Recent studies by The IAMS™ Company examined how the type of protein in a diet affected body composition of adult and senior dogs.1
Adult and senior dogs were fed diets with varying amounts of protein from chicken and corn-gluten meal, and their body composition (muscle versus fat tissue) was analyzed. In addition, levels of key blood and muscle proteins were measured.
Compared with dogs fed a diet with 100% chicken protein, dogs fed diets with decreasing levels of chicken and increasing levels of corn-gluten meal had the following:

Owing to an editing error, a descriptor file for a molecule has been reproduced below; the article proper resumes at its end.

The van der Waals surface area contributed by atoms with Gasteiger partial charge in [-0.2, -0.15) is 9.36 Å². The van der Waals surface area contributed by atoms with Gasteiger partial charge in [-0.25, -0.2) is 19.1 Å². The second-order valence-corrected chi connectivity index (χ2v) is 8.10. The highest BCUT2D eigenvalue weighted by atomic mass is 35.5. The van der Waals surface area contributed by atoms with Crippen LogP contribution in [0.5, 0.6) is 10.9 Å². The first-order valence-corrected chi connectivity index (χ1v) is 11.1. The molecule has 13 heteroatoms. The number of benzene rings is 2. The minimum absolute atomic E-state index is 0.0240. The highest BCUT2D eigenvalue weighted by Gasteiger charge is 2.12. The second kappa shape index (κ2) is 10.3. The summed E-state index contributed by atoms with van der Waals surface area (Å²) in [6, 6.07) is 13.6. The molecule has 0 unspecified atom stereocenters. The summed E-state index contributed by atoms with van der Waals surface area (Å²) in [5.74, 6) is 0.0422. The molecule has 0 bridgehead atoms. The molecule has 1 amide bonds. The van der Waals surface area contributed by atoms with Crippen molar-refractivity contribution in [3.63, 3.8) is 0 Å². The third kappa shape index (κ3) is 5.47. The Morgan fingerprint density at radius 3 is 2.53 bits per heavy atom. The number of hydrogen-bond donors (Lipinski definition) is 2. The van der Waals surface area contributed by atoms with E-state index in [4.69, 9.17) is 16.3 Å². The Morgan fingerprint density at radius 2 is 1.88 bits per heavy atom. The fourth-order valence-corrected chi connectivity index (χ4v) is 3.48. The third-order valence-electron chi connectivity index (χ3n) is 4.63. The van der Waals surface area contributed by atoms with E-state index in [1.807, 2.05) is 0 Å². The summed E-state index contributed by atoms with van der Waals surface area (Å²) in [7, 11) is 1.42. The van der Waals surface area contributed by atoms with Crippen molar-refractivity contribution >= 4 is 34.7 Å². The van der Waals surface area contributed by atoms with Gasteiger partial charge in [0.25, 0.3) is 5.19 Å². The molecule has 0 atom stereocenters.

- Decreased lean tissue
- Increased body fat
- Decreased levels of blood proteins routinely used as markers of superior nutritional status
This was independent of the overall dietary protein level (12% or 28%), which was also examined in each of the four test groups.
As dogs age, body composition and muscle-specific proteins decline. Therefore, another study looked at the differences between feeding senior dogs a 32%-protein chicken-based diet, a 32%-protein chicken and corn-gluten meal diet, or a 16%-protein chicken-based diet. Senior dogs fed the 32%-chicken protein, chicken-based diet had better body composition and a muscle-specific protein pattern identical to that in healthy young-adult dogs. However, those results were not seen in either of the other two diets.